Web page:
Thursday, March 12
Instructor: Ann Judy
The last rag rug workshop for the season, learn with Lyn how to make another type of rag rug using a “braiding” method that requires no sewing! The best material for this is t-shirt yarn (Yarn) or bed sheets and it needs to be prepped before the workshop as it’s time consuming! How do you make t-shirt yarn? Check out this You Tube video or come to the free up-cycled yarn demo/workshop of February 27. Want to use bed sheets? Just come with one cotton or jersey style sheet torn into 1-3 inch strips. T-shirt yarn, or bed sheet yarn needs to be in trips no longer than 5 feet.
Please follow the link to complete this Registration Form before completing your purchase.
Please complete one registration per person attending. If you would like to bring a guest or are accompanying a minor, but will not actually be making a project, please email firstname.lastname@example.org to confirm there will be seating space available for non participants before registering.
The Power of “Re”; reduce, reuse, recycle, remake, revise, refresh, retrieved, restore, return, redesign, reformat, reborn, re-fabricate, re-fabulous! As a society, if we want to gt serious about waste reduction, we have to get serious about reusing things. We need to put an end to the throw away culture we have developed and learn to extend the life of our stuff. #ReFab is the Dairy Barn’s campaign to help lead the way in our community and help endow folks with the skills they need through affordable workshops series to make all their textile items re-fabulous for a long time to come!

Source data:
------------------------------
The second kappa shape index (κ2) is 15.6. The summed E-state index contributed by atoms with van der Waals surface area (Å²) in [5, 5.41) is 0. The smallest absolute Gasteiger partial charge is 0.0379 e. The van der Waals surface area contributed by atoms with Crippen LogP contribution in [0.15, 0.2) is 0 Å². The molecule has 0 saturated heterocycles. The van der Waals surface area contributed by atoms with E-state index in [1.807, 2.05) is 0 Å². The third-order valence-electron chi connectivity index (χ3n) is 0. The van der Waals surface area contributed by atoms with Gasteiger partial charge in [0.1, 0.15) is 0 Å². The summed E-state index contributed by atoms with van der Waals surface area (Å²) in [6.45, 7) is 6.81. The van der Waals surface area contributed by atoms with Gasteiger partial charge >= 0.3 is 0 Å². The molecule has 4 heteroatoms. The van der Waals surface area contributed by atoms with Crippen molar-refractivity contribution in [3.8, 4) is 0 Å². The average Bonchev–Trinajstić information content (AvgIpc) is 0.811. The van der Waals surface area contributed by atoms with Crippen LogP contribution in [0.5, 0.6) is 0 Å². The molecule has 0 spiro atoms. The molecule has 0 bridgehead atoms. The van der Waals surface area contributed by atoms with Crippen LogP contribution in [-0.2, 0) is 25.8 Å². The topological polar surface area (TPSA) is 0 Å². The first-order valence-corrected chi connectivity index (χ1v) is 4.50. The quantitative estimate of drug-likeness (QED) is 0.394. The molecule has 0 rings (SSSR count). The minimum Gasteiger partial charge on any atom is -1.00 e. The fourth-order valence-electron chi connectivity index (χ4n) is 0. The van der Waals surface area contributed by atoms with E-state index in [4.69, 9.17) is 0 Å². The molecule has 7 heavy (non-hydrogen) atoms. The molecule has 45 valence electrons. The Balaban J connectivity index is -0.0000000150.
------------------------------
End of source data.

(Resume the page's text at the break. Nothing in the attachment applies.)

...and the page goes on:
Why is re-using and re-purposing fabric such a big deal?
Everyone knows that humans have a serious garbage problem. While there are some who might argue about climate change, there is absolutely no way to deny that Humans are drowning the planet in our garbage, and doing catastrophic damage to our oceans, lakes, rivers, streams and even our air. We can literally see it. While we all know that plastics and other materials are a big problem, a lesser recognized culprit of environmental damage is fabric. Frighteningly, the textile industry is responsible for 20% of global fresh water pollution due to treatment and dyeing, cotton farming is responsible for over 20% of all the pesticides used in agriculture, and polyester production for textiles released about 706 billion kg (1.5 trillion pounds) of greenhouse gases in 2015, the equivalent of 185 coal-fired power plants’ annual emissions. These are just a few of the many examples of how fast fashion is costing the planet way more than the cost of a cheap shirt, not to mention the human cost when we factor in some of the horrible conditions for workers in underdeveloped countries.
But, there are real things we can do in our daily lives to help.
- Reduce – Buy less Clothing! Learn to mend the clothing you have to extend it’s usefulness. You can even personalize your clothes with embroidery or patches!
- Avoid buying super cheap, mass produced overseas garments.
- Wash your clothes a little less (reduce water waste and wear on the fabrics)
- Reuse – Shop thrifts stores
- Recycle – When a garment or bed sheet really has come to the end of the line, don’t put it in the trash, MAKE ART!
- You can make a million things from old clothes from rugs to dog beds. Get creative and find affordable workshops like the the ones at the Dairy Barn to help get you started turning stain spots into cool patches, stylizing your old jeans with cool Japanese embroidery, and making rugs from old t-shirts!
Want to learn more about the environmental impact of the the textile industry? Check out these great info sources: